The Government has promised to scrutinise a loophole in the Fire Safety Bill that exempts Airbnb properties from meeting proposed new guidelines.
Peers debating an amendment to the Bill, which holds property owners to account for managing fire risk – prompted by the Grenfell fire disaster – urged ministers to look again at the wording which doesn’t cover short-term and holiday let owners.
Lord Kennedy of Southwark, the shadow spokesperson for home affairs, said people renting temporary accommodation needed proper protection but that guidance in the Bill over which type of properties were covered was confusing.
He said: “People renting property on a temporary basis should be properly protected. That means the owners or hosts understanding their obligations and demonstrating that to the people renting the property from them on a temporary basis.”
Labour’s Lord Mendelsohn (pictured) also pointed out the disparity between rented properties and Airbnbs in relation to smoke and carbon monoxide testers.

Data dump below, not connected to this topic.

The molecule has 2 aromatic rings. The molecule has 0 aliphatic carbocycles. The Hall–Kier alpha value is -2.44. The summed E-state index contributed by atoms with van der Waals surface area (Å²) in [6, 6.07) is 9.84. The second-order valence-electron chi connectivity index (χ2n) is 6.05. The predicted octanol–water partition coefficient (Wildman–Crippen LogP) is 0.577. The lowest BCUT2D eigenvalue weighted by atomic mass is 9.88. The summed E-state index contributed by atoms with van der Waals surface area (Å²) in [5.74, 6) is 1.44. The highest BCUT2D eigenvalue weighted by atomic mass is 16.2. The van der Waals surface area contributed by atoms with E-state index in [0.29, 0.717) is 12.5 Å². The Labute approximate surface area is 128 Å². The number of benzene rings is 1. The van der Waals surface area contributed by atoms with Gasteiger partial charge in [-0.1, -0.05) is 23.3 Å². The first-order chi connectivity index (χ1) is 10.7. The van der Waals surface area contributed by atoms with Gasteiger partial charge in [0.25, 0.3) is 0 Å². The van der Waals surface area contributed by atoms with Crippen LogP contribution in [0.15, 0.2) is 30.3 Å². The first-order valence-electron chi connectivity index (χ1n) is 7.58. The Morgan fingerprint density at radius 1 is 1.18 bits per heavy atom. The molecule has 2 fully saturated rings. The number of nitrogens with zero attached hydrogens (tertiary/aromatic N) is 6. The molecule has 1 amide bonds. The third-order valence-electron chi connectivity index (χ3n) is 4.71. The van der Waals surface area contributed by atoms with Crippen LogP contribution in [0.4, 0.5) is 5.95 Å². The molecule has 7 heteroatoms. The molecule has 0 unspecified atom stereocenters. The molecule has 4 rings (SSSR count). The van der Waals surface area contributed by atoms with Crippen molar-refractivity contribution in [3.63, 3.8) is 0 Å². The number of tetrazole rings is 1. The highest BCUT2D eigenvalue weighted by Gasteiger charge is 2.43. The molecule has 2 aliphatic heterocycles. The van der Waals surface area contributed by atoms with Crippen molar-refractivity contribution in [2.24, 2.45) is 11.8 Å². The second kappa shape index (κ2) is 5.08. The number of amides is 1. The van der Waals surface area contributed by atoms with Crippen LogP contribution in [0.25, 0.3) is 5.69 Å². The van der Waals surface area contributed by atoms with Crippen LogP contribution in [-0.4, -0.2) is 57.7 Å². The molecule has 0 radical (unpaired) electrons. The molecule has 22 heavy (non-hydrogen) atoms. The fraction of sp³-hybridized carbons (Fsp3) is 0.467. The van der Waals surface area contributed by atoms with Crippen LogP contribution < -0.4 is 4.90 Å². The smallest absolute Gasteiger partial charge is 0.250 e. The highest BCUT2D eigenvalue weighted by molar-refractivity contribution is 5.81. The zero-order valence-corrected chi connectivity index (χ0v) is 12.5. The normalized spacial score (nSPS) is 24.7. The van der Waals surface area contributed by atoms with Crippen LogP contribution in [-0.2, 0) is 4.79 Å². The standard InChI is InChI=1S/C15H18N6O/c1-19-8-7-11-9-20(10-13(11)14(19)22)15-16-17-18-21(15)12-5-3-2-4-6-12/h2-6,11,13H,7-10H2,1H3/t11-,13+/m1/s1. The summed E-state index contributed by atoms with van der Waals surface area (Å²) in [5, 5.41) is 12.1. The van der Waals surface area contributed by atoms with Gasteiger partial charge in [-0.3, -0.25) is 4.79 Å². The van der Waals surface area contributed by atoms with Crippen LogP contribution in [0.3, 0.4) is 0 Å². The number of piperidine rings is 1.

He told peers: “Because short-term lets fall outside this definition, there is no obligation to ensure either that there are such smoke and carbon monoxide alarms or that they are working. It is clear that in operating the law this is a clear error.”
The Government’s lord in waiting, Lord Parkinson, admitted that work still needed to be done on the Bill and promised to consult with fire safety and tourism bosses.
He added: “I want to ensure that anybody staying in short-term or holiday accommodation is assured that their premises fall within the scope of fire safety legislation, and that there is a requirement on the owner to ensure, as far as is reasonably practicable, that they are safe from the risk of fire during their stay.”